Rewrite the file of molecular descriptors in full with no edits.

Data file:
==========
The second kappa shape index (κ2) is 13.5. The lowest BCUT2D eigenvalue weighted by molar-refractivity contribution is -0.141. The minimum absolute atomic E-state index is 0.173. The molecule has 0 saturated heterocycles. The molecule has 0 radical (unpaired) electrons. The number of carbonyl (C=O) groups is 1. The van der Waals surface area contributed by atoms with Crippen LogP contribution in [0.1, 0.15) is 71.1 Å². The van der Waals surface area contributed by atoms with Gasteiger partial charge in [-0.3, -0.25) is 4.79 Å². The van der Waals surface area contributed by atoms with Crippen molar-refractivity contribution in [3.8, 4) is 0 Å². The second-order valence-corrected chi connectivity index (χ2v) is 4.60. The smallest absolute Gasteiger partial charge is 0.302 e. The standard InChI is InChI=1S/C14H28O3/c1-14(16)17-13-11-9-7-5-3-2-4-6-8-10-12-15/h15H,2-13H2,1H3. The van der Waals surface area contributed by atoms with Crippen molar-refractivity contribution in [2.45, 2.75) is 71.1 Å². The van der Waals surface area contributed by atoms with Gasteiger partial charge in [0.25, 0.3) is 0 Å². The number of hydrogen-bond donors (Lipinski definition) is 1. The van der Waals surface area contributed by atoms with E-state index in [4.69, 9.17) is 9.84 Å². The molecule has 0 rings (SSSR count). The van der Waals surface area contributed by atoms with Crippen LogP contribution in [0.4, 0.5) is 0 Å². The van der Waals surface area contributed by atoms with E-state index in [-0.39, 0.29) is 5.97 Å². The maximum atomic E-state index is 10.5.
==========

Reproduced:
The second kappa shape index (κ2) is 13.5. The lowest BCUT2D eigenvalue weighted by molar-refractivity contribution is -0.141. The minimum absolute atomic E-state index is 0.173. The molecule has 0 saturated heterocycles. The molecule has 0 radical (unpaired) electrons. The number of carbonyl (C=O) groups is 1. The van der Waals surface area contributed by atoms with Crippen LogP contribution in [0.1, 0.15) is 71.1 Å². The van der Waals surface area contributed by atoms with Gasteiger partial charge in [-0.3, -0.25) is 4.79 Å². The van der Waals surface area contributed by atoms with Crippen molar-refractivity contribution in [3.8, 4) is 0 Å². The second-order valence-corrected chi connectivity index (χ2v) is 4.60. The smallest absolute Gasteiger partial charge is 0.302 e. The standard InChI is InChI=1S/C14H28O3/c1-14(16)17-13-11-9-7-5-3-2-4-6-8-10-12-15/h15H,2-13H2,1H3. The van der Waals surface area contributed by atoms with Crippen molar-refractivity contribution in [2.45, 2.75) is 71.1 Å². The van der Waals surface area contributed by atoms with Gasteiger partial charge in [0.25, 0.3) is 0 Å². The number of hydrogen-bond donors (Lipinski definition) is 1. The van der Waals surface area contributed by atoms with E-state index in [4.69, 9.17) is 9.84 Å². The molecule has 0 rings (SSSR count). The van der Waals surface area contributed by atoms with Crippen LogP contribution in [0.4, 0.5) is 0 Å². The van der Waals surface area contributed by atoms with E-state index in [-0.39, 0.29) is 5.97 Å². The maximum atomic E-state index is 10.5.